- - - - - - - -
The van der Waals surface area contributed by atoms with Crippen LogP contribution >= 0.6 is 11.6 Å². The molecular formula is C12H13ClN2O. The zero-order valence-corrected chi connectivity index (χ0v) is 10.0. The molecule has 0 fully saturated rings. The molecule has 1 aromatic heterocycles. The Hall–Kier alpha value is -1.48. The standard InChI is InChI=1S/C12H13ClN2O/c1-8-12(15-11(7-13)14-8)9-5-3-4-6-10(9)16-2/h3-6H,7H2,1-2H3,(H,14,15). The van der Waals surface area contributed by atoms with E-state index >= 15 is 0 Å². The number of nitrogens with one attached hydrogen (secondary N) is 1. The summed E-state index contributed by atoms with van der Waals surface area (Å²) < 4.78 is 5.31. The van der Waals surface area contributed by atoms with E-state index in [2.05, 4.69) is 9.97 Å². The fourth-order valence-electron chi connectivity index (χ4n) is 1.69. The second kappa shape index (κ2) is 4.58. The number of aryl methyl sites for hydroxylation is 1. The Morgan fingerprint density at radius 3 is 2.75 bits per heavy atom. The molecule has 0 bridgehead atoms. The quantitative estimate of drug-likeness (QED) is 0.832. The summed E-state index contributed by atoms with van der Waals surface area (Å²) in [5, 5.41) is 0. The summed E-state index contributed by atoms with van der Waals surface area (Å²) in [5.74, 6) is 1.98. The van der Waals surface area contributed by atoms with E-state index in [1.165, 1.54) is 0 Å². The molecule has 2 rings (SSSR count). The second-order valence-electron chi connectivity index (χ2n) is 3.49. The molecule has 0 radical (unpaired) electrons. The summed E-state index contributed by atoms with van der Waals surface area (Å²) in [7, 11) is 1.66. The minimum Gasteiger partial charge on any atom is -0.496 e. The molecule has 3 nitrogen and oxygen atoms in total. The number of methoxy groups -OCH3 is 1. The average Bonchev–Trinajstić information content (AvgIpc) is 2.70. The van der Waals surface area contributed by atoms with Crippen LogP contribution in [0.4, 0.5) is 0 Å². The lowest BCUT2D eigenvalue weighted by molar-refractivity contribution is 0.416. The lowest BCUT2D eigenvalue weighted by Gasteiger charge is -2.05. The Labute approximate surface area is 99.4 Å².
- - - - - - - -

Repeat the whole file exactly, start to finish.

The van der Waals surface area contributed by atoms with Crippen LogP contribution >= 0.6 is 11.6 Å². The molecular formula is C12H13ClN2O. The zero-order valence-corrected chi connectivity index (χ0v) is 10.0. The molecule has 0 fully saturated rings. The molecule has 1 aromatic heterocycles. The Hall–Kier alpha value is -1.48. The standard InChI is InChI=1S/C12H13ClN2O/c1-8-12(15-11(7-13)14-8)9-5-3-4-6-10(9)16-2/h3-6H,7H2,1-2H3,(H,14,15). The van der Waals surface area contributed by atoms with E-state index >= 15 is 0 Å². The number of nitrogens with one attached hydrogen (secondary N) is 1. The summed E-state index contributed by atoms with van der Waals surface area (Å²) < 4.78 is 5.31. The van der Waals surface area contributed by atoms with E-state index in [2.05, 4.69) is 9.97 Å². The fourth-order valence-electron chi connectivity index (χ4n) is 1.69. The second kappa shape index (κ2) is 4.58. The number of aryl methyl sites for hydroxylation is 1. The Morgan fingerprint density at radius 3 is 2.75 bits per heavy atom. The molecule has 0 bridgehead atoms. The quantitative estimate of drug-likeness (QED) is 0.832. The summed E-state index contributed by atoms with van der Waals surface area (Å²) in [5, 5.41) is 0. The summed E-state index contributed by atoms with van der Waals surface area (Å²) in [5.74, 6) is 1.98. The van der Waals surface area contributed by atoms with E-state index in [1.165, 1.54) is 0 Å². The molecule has 2 rings (SSSR count). The second-order valence-electron chi connectivity index (χ2n) is 3.49. The molecule has 0 radical (unpaired) electrons. The summed E-state index contributed by atoms with van der Waals surface area (Å²) in [7, 11) is 1.66. The minimum Gasteiger partial charge on any atom is -0.496 e. The molecule has 3 nitrogen and oxygen atoms in total. The number of methoxy groups -OCH3 is 1. The average Bonchev–Trinajstić information content (AvgIpc) is 2.70. The van der Waals surface area contributed by atoms with Crippen LogP contribution in [0.4, 0.5) is 0 Å². The lowest BCUT2D eigenvalue weighted by molar-refractivity contribution is 0.416. The lowest BCUT2D eigenvalue weighted by Gasteiger charge is -2.05. The Labute approximate surface area is 99.4 Å².